2. A roll-holder for toilet-paper and the like, comprising a horizontal portion for attachment to a support; a parallel portion over which the hollow core of a paper-roll is slid and on which the roll is rotatably supported; a side arm integrally connecting said horizontal portions and forming with the latter a frame open at one side to receive the roll; and a gate pivotally carried at the open side of the frame on one of said horizontal portions so as in open position to form a straight extension thereof and detachably engaging the other horizontal portion to close the open side of the frame after a roll has been applied thereto and support the free end of the horizontal portion on which the roll is rotatably carried.
3. A roll-holder for toilet-paper and the like, comprising a U-shaped frame having a horizontal leg for attachment to a support; a parallel leg over which the hollow core of a paper-roll is slid and on which the roll is rotatably supported and a side arm having stiff connections with said horizontal legs; and a gate pivotally carried at the open side of said frame on one of said legs so as in open position to form a straight extension thereof and detachably connected to the other leg to close the open side of the frame after a roll has been applied thereto and to support the free end of the rollcarrying leg.
4. A roll-holder for toilet-paper and the like, comprising a U-shaped frame having a horizontal leg for attachment to a support; a substantially parallel leg over which the hollow core of a paper-roll may be slid and on which it is rotatably supported and a side arm rigidly connecting the corresponding ends of said horizontal legs; a gate pivoted on the free end of the roll-supporting leg so as in open position to form a straight extension thereof and adapted to be swung toward the end of the main support leg, to close the gap between the leg-ends and support the free end of the rod carrying leg; and means for detachably holding the free gate-end on the end of said support leg.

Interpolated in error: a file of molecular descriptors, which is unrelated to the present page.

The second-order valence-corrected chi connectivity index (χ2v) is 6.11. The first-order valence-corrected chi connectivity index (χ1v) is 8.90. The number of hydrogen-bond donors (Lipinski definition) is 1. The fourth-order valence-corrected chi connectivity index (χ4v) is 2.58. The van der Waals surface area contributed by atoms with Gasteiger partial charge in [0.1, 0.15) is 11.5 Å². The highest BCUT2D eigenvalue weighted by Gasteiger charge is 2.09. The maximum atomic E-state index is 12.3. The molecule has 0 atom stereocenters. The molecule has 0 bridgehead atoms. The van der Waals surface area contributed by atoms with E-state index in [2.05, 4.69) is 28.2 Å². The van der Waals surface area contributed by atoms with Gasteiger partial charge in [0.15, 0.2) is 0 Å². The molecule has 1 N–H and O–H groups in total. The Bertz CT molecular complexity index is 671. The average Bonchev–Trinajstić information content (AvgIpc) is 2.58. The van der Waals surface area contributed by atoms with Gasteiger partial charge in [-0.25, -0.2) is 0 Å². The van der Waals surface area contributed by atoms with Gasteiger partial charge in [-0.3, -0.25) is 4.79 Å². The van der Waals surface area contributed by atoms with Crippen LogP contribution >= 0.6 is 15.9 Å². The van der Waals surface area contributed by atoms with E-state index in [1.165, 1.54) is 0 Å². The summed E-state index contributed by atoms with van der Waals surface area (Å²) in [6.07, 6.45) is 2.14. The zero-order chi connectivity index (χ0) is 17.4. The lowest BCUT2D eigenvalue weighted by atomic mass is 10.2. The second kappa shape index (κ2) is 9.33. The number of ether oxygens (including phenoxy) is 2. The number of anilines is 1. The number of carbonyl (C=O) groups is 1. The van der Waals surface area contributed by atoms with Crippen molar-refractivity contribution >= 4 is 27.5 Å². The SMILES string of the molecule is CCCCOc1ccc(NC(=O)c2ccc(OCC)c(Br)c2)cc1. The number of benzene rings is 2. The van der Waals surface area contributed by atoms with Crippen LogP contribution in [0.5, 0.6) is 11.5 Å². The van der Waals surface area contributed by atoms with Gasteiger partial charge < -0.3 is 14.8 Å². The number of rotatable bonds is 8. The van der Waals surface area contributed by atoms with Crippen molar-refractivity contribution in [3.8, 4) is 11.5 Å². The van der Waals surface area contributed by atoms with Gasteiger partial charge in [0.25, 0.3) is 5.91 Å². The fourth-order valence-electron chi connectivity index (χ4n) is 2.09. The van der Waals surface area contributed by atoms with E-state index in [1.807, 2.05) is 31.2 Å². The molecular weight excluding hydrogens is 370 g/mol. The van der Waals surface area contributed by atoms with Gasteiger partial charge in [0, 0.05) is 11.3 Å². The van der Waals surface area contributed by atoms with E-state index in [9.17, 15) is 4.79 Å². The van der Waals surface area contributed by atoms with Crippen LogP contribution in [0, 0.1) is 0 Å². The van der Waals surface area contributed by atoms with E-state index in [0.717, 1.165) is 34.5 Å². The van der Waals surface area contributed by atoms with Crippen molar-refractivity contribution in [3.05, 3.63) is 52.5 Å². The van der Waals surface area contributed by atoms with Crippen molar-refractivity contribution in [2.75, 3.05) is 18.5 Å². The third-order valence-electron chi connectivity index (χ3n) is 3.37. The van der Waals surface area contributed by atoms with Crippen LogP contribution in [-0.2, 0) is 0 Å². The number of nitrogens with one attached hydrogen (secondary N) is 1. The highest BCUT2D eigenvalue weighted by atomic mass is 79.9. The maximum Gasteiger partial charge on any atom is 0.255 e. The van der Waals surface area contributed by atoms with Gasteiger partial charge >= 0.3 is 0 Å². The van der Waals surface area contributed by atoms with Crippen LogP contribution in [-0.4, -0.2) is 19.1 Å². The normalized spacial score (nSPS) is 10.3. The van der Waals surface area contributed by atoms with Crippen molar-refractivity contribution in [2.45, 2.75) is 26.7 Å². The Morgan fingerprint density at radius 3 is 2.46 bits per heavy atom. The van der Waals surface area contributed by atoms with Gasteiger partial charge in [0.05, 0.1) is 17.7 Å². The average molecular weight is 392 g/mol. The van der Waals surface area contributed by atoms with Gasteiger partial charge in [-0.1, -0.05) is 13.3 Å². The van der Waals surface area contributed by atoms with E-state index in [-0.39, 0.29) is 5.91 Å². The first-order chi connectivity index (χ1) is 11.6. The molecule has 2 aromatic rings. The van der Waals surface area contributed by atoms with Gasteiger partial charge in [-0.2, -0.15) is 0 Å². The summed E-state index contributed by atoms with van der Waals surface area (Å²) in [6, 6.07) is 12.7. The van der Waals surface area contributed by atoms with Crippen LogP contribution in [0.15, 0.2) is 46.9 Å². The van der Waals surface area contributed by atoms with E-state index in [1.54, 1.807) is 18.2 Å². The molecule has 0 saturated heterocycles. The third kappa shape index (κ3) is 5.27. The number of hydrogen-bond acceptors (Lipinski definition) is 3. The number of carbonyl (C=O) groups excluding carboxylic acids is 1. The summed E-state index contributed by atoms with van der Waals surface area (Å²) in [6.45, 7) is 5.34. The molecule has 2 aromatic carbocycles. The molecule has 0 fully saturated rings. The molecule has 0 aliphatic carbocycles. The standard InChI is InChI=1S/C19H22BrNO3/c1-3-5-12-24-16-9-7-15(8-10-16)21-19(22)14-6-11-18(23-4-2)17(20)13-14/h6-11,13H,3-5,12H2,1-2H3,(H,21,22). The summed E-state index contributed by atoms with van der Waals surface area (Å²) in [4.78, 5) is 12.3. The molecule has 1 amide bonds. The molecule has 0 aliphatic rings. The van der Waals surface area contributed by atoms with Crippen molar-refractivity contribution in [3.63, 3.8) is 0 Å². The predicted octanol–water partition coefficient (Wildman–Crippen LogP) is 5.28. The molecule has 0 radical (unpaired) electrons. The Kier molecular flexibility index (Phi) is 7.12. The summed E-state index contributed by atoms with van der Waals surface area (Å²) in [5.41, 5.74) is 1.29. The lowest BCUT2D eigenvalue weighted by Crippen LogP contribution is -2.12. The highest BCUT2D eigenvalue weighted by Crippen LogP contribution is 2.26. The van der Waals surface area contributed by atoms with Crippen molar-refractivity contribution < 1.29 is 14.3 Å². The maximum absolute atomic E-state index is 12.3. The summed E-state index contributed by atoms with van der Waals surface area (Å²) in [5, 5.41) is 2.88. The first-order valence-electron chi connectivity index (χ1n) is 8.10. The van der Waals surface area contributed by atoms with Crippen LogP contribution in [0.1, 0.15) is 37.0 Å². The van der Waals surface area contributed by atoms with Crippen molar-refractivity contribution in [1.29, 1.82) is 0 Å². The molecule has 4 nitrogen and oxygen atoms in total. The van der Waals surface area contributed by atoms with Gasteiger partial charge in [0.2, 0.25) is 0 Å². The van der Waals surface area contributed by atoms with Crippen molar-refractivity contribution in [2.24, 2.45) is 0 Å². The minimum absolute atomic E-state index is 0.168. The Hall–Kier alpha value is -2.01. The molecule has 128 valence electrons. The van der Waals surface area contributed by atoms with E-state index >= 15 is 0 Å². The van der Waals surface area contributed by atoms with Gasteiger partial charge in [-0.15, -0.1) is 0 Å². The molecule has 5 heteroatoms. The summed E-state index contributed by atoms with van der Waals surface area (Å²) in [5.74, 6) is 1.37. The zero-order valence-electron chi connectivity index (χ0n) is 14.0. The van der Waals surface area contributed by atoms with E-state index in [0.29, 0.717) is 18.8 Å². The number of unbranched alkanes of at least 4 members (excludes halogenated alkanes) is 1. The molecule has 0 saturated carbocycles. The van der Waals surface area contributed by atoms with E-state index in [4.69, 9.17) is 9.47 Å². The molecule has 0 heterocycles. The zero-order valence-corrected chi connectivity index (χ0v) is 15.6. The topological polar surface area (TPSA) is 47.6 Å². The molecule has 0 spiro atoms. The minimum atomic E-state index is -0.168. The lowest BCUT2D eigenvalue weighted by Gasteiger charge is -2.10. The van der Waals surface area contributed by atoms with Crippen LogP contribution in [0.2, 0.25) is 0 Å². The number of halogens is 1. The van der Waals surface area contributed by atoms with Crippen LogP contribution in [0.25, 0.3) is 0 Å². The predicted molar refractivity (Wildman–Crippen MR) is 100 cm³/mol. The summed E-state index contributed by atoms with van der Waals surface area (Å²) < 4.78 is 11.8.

5. A roll holder for toilet paper and the like consisting of a continuous piece of rod bent U-shape to form an upper horizontal leg to be attached to a wall, a lower horizontal leg to receive a roll of paper, and a side arm rigidly connecting said horizontal legs; and another piece of material constituting a link articulately carried by the free end of one leg and releasably connected to the free end of the other leg to close the space between said leg-ends and support the lower leg against sagging under the weight of the roll of paper, the open side of the U being sufiiciently wide to permit a full roll of paper to be slid onto the lower horizontal leg without spreading said leg when the link is swung to a position parallel with the leg which carries it, and the link being retained in-place by the weight of the roll tending to cause the lower horizontal leg to sag.
6. A roll holder consisting of a frame made of a continuous piece of rod bent to form a U- shape frame having upper and lower horizontal substantially parallel legs, and a side member connecting the same, the other side of the frame being open so that a roll of paper may be slid over the lower horizontal leg without spreading the legs to be rotatably supported thereon, the thickness of the rod and the points of the connection between the horizontal legs and the side member being such that the lower horizontal member would sag under the weight of a paper roll supported thereby when the upper horizontal member is suspended from a support; and a link articulated to one of said horizontal legs and connected to the other horizontal leg by a hook and eye connection to form a gate to open and close the gap between the free ends of the frame and to support the roll-supporting leg against sagging under the weight of the roll.
7. A rollholder for toilet paper and the like comprising a U-shaped wire frame providing an upper horizontal rod, said wire having a portion at right angles to said rod to form a side arm, and having another portion at right angles to said side arm to form a lower horizontal rod coextensive and parallel with and in spaced relation to the upper horizontal rod to receive over its free end and support a roll of paper, said lower horizontal rod having at its free end an eye and said upper horizontal rod having at its free end a depending portion providing a hook; another wire substantially coextensive with the said side arm and having its lower end coupled with the eye at the free end of said lower horizontal member and at its upper end provided with a loop to releasably engage the